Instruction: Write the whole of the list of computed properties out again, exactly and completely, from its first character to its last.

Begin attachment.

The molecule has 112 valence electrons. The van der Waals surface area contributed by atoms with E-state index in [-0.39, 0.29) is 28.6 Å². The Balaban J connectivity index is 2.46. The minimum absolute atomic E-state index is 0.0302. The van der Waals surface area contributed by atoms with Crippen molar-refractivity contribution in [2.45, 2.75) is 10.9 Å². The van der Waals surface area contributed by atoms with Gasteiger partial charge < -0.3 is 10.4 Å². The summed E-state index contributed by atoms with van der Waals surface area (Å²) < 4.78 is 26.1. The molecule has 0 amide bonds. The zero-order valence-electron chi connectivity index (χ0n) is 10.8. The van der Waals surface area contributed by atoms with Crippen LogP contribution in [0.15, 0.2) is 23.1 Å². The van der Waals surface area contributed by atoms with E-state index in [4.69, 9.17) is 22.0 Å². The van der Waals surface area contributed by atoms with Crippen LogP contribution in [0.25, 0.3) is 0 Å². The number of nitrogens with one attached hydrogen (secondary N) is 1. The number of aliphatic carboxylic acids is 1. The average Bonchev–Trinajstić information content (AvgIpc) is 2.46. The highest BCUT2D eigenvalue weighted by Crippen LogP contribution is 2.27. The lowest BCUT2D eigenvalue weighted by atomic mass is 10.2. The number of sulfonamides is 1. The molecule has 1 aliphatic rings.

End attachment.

The molecule has 112 valence electrons. The van der Waals surface area contributed by atoms with E-state index in [-0.39, 0.29) is 28.6 Å². The Balaban J connectivity index is 2.46. The minimum absolute atomic E-state index is 0.0302. The van der Waals surface area contributed by atoms with Crippen molar-refractivity contribution in [2.45, 2.75) is 10.9 Å². The van der Waals surface area contributed by atoms with Gasteiger partial charge < -0.3 is 10.4 Å². The summed E-state index contributed by atoms with van der Waals surface area (Å²) < 4.78 is 26.1. The molecule has 0 amide bonds. The zero-order valence-electron chi connectivity index (χ0n) is 10.8. The van der Waals surface area contributed by atoms with Crippen LogP contribution in [0.15, 0.2) is 23.1 Å². The van der Waals surface area contributed by atoms with E-state index in [4.69, 9.17) is 22.0 Å². The van der Waals surface area contributed by atoms with Crippen LogP contribution in [0.25, 0.3) is 0 Å². The number of nitrogens with one attached hydrogen (secondary N) is 1. The number of aliphatic carboxylic acids is 1. The average Bonchev–Trinajstić information content (AvgIpc) is 2.46. The highest BCUT2D eigenvalue weighted by Crippen LogP contribution is 2.27. The lowest BCUT2D eigenvalue weighted by atomic mass is 10.2. The number of sulfonamides is 1. The molecule has 1 aliphatic rings.